Thirteen years after 9/11, the United States Congress appeared poised to begin the long overdue process of reining-in the intelligence establishment’s runaway surveillance practices. If interpreted faithfully (a major “if,” to be sure), the version of the USA Freedom Act introduced by Sen. Patrick Leahy (D-Vt.) in July would end the bulk collection of Americans’ phone records and nudge the administration toward greater transparency. Incredibly, it managed to win the support of both the Director of National Intelligence and the ACLU. A few key holdouts in the Senate intelligence committee remained, but the bill’s chances looked good.
Then came ISIS. Following the group’s capture of territory in Iraq, its beheading of two American journalists, and its calls for followers to launch attacks in the US, some American lawmakers claimed it would be irresponsible to ratchet back surveillance authorities in the face of a new terrorist threat. These lawmakers – including Sens. Saxby Chambliss (R-Ga.), Marco Rubio (R-Fla.), and Lindsey Graham (R-SC.) – were never supporters of USA Freedom, and it’s not clear that ISIS has actually changed anyone’s mind. But the issue sucked the oxygen out of the Capitol and consumed the miniscule amount of time the members left themselves to do business before the mid-term elections.
My purpose here is not to question whether ISIS poses an existential threat to the US – I’ll leave that debate to others. What I question is the assumption that such a threat should weigh against surveillance reform.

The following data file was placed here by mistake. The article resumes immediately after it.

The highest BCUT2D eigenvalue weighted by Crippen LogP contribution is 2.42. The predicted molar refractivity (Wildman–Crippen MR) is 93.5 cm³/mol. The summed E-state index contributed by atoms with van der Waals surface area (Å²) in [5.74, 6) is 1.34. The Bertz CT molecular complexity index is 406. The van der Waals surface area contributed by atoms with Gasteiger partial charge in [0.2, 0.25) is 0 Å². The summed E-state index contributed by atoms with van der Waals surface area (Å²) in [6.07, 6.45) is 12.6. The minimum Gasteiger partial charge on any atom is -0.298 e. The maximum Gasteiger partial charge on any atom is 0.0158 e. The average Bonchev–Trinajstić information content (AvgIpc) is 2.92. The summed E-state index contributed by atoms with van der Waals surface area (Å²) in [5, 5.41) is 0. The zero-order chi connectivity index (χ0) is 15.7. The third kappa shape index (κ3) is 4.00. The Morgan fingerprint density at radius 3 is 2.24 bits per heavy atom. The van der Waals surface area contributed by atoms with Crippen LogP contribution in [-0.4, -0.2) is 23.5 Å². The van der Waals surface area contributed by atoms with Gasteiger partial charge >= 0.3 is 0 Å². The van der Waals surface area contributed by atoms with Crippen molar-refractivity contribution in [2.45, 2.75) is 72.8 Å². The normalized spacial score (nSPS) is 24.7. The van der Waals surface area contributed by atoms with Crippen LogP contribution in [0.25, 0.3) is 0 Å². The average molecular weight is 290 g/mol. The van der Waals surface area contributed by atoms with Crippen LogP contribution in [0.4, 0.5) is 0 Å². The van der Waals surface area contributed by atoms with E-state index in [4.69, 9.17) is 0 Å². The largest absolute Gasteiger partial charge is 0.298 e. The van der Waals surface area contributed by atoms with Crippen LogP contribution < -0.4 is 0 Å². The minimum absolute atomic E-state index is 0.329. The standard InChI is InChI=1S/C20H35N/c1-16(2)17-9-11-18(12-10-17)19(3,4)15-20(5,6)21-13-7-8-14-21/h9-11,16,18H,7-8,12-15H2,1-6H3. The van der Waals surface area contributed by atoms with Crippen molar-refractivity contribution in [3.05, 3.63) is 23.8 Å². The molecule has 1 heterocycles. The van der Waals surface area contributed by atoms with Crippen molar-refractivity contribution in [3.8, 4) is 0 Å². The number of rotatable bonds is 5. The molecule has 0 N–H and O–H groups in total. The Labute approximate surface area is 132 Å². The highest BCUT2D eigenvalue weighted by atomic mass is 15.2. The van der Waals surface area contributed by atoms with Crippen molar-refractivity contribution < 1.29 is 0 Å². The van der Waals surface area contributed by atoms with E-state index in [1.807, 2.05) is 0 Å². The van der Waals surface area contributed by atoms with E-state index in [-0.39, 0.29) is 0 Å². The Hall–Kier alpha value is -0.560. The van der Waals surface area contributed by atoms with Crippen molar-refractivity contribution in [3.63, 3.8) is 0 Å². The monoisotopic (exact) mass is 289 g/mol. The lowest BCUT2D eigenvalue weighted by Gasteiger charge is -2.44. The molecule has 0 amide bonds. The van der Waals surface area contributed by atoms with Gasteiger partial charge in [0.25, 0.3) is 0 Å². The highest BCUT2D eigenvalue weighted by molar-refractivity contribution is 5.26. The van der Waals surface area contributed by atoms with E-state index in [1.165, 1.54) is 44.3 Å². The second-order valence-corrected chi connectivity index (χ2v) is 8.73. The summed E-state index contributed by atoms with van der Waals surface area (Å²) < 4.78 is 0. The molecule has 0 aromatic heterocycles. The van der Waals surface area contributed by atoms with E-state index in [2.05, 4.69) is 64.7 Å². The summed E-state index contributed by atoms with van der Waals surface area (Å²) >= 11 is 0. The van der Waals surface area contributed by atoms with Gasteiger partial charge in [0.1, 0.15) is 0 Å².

The US has the benefit of hindsight in assessing which post-9/11 counterterrorism policies went too far in curtailing civil liberties without commensurate security benefits. We shouldn’t cast these lessons aside because of a perceived new threat; we should learn from them. At least two of these lessons are reflected in USA Freedom.
Lesson 1: The executive branch has a tendency, when operating in crisis-driven, “chalk on the cleats” mode, to secretly push the boundaries of the law.
This happened when Bush administration lawyers decided that the president’s Article II powers overrode both the Foreign Intelligence Surveillance Act and the laws prohibiting torture. It happened when Obama administration lawyers used a creative definition of what constitutes an “imminent” threat to justify the CIA drone attack that killed Anwar al-Awlaki, a U.S. citizen. It happened when both administrations concluded, and the Foreign Intelligence Surveillance Court (FISC) agreed, that the phone and internet metadata of all Americans were “relevant” to an authorized international terrorism investigation. It ostensibly happened (although we know very little) when the Obama administration decided it needed no additional congressional authorization to conduct airstrikes against ISIS. All of these legal interpretations were issued secretly and remained secret even as the US government acted on them.